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Dietary Supplements Recognized as Essential to Health of Seniors

Dietary Supplements Recognized as Essential to Health of Seniors

Article by Arnie Gitomer

Dietary Supplements Essential to Health of Seniors

Supplements Achieve Growing Recognition Among Scientific and Government Leaders

As the American population ages, a rapidly growing body of evidence shows that dietary supplements significantly improve the health of senior citizens. And diverse leaders - from the scientific community to the U.S. government - are recognizing the important contributions dietary supplements make to seniors' health.
The latest Census data reports that 35 million persons in the United States are over the age of 65 and that number is expected to grow to one in five persons over 65 by 2010. According to recent surveys, as many as 40 percent of the nation's elderly are afflicted with nutritional deficiencies. Conditions such as Alzheimer's disease, declines in memory, decreased immunity to illness and other maladies once viewed as normal signs of aging have now been linked to deficiencies in vitamins and minerals.
Three recent clinical studies find that dietary supplements can treat nutritional deficiencies in the elderly and boost their immune systems, combat short-term memory loss, reduce the risk of Alzheimer's disease and improve seniors' overall health.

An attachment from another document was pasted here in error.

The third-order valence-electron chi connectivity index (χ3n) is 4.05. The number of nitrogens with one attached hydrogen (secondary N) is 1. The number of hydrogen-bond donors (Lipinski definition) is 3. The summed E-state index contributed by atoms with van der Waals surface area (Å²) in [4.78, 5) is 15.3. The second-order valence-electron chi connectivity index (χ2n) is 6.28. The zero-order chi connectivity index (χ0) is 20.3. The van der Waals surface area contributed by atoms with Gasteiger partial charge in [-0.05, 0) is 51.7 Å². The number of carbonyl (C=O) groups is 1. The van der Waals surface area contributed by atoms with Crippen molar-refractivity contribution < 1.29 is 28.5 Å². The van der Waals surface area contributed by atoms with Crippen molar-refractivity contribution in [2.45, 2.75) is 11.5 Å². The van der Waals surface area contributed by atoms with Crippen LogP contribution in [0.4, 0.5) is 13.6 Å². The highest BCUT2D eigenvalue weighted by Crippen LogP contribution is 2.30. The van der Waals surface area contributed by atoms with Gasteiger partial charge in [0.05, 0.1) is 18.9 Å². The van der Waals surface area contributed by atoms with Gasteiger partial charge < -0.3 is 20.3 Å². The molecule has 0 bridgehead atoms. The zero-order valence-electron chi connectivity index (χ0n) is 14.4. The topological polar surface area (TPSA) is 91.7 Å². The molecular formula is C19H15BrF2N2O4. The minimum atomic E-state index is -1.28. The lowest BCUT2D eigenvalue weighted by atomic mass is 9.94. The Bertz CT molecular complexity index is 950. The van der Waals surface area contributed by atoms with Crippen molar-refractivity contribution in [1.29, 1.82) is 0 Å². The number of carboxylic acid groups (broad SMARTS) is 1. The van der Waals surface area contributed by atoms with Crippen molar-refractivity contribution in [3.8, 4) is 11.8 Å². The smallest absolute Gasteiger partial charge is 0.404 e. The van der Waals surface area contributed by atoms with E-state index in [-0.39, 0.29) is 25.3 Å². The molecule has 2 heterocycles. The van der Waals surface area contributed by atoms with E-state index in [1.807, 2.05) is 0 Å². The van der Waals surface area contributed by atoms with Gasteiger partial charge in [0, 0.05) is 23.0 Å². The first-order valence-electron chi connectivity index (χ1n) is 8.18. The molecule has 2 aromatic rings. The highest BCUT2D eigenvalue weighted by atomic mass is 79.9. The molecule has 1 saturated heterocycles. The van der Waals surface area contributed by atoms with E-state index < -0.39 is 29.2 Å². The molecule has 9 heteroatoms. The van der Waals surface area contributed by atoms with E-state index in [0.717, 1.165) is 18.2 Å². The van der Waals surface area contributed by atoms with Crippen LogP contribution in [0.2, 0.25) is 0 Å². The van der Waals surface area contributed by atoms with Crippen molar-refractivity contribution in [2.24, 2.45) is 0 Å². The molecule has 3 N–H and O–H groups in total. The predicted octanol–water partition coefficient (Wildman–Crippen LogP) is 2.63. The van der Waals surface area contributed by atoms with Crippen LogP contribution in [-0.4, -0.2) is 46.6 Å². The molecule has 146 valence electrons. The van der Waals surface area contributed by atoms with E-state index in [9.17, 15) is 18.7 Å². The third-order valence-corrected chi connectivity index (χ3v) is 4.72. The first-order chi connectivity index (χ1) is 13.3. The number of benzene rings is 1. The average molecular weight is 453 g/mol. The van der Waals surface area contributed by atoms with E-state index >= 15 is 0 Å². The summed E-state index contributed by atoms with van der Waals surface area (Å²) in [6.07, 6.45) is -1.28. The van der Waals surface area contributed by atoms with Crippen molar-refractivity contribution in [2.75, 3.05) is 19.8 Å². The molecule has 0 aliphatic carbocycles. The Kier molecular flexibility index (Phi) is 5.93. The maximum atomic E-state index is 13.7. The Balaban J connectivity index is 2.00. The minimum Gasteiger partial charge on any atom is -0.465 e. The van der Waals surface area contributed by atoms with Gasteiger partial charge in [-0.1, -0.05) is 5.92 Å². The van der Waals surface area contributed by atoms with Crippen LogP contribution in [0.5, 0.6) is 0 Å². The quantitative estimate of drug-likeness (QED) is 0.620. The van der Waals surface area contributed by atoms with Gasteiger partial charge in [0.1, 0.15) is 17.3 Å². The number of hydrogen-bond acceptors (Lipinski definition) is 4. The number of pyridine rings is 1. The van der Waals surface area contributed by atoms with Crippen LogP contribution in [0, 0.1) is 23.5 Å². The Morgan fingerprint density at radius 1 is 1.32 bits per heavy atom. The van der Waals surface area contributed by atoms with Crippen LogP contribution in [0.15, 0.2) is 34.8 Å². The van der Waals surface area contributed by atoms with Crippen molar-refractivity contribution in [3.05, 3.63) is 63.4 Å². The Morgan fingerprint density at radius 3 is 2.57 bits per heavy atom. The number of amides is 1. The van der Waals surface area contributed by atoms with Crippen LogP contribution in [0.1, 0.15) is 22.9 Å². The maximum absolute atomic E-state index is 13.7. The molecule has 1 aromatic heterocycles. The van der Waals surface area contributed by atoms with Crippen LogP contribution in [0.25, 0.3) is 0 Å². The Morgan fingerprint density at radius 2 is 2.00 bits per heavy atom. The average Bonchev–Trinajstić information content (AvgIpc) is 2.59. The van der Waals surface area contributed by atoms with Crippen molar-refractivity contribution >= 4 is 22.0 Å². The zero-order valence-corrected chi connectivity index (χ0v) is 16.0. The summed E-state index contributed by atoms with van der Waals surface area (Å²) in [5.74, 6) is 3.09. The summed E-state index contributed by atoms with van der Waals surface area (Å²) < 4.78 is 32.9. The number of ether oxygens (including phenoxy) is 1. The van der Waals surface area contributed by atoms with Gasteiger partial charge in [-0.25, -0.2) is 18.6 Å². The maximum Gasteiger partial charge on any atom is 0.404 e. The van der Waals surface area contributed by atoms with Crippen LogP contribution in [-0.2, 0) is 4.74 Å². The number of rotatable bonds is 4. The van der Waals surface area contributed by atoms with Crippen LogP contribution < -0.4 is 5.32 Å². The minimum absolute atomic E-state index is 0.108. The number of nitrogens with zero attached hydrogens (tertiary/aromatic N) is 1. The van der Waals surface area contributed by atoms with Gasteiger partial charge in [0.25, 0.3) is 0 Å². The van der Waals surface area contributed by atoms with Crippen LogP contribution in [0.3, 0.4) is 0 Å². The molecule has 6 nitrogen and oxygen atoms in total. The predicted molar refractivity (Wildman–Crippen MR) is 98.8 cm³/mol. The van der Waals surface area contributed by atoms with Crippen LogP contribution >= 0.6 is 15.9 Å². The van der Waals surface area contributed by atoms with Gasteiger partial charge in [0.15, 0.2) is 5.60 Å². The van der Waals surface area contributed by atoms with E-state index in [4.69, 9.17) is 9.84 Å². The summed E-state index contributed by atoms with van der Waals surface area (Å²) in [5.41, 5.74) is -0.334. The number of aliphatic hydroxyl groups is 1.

•Ranjit Kumar Chandra, M.D. of Memorial University of Newfoundland conducted a year-long study of 86 persons over the age of 65. His findings, as published in the September 2001 issue of Nutrition, show that a supplement with moderate amounts of 18 vitamins, minerals and trace elements improves the short-term memory and overall cognitive abilities of seniors, and greatly strengthens their immune systems. Dr. Chandra also suggests that supplements may prevent serious neurological damage and disorders such as Alzheimer's disease.
•A separate study led by Hui-Zin Wang, M.D at the Karolinska Institute in Stockholm and published in the May 2001 issue of Neurology also links poor nutrition to Alzheimer's disease. This study followed 370 elderly adults aged 75 and over for three years, and found that seniors with low blood levels of folate and vitamin B12 have an increased risk of developing Alzheimer's disease.
•A study published in the August 2001 issue of Nutrition by Teresa A. Marshall, M.D. and colleagues at the University of Iowa found that nutritional deficiencies greatly increase with age, and that supplement use would eliminate these deficiencies in the elderly. Dr. Marshall studied 420 persons over the age of 78 and found 80 percent of those seniors consumed inadequate amounts of four or more nutrients. Eighty-three percent consumed too little vitamin D and 63 percent did not consume enough calcium, both necessary for preventing osteoporosis and fractures and preserving bone mass. Seventy-five percent reported not getting enough folate, important for heart disease and stroke prevention.
Despite this mounting evidence, many seniors are not seeking medical advice about supplementation. In fact, a recent survey conducted by Harris Interactive found that those over 65 are the age group that is least likely to discuss dietary supplements with their doctors.